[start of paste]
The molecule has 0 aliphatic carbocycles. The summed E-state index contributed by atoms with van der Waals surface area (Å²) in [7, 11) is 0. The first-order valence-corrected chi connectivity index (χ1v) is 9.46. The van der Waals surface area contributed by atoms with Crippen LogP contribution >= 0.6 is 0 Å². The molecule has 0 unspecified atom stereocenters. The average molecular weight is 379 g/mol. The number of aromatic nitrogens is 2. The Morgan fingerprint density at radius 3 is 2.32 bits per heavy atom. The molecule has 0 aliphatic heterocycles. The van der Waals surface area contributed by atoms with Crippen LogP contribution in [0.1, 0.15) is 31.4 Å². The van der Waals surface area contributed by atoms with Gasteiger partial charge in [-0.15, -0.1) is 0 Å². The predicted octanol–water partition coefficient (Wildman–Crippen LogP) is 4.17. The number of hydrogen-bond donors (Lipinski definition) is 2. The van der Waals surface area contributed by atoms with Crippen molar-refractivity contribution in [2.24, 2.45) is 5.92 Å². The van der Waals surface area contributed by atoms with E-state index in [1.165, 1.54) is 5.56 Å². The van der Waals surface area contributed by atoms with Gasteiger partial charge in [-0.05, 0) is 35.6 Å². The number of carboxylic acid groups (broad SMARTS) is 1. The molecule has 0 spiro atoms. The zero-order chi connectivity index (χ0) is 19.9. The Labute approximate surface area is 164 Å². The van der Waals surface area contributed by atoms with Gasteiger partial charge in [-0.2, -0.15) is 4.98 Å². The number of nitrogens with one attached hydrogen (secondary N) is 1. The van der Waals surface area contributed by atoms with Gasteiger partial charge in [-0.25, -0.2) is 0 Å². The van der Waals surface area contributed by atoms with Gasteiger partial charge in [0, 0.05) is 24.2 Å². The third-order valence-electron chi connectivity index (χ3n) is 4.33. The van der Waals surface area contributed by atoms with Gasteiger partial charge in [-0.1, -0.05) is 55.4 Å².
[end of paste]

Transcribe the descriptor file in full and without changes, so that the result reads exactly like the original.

The molecule has 0 aliphatic carbocycles. The summed E-state index contributed by atoms with van der Waals surface area (Å²) in [7, 11) is 0. The first-order valence-corrected chi connectivity index (χ1v) is 9.46. The van der Waals surface area contributed by atoms with Crippen LogP contribution >= 0.6 is 0 Å². The molecule has 0 unspecified atom stereocenters. The average molecular weight is 379 g/mol. The number of aromatic nitrogens is 2. The Morgan fingerprint density at radius 3 is 2.32 bits per heavy atom. The molecule has 0 aliphatic heterocycles. The van der Waals surface area contributed by atoms with Crippen LogP contribution in [0.1, 0.15) is 31.4 Å². The van der Waals surface area contributed by atoms with Gasteiger partial charge in [-0.15, -0.1) is 0 Å². The predicted octanol–water partition coefficient (Wildman–Crippen LogP) is 4.17. The number of hydrogen-bond donors (Lipinski definition) is 2. The van der Waals surface area contributed by atoms with Crippen molar-refractivity contribution in [2.24, 2.45) is 5.92 Å². The van der Waals surface area contributed by atoms with E-state index in [1.165, 1.54) is 5.56 Å². The van der Waals surface area contributed by atoms with Gasteiger partial charge in [-0.05, 0) is 35.6 Å². The number of carboxylic acid groups (broad SMARTS) is 1. The molecule has 0 spiro atoms. The zero-order chi connectivity index (χ0) is 19.9. The Labute approximate surface area is 164 Å². The van der Waals surface area contributed by atoms with Gasteiger partial charge in [-0.2, -0.15) is 4.98 Å². The number of nitrogens with one attached hydrogen (secondary N) is 1. The van der Waals surface area contributed by atoms with Gasteiger partial charge in [-0.25, -0.2) is 0 Å². The van der Waals surface area contributed by atoms with Gasteiger partial charge in [0, 0.05) is 24.2 Å². The third-order valence-electron chi connectivity index (χ3n) is 4.33. The van der Waals surface area contributed by atoms with Gasteiger partial charge in [-0.1, -0.05) is 55.4 Å².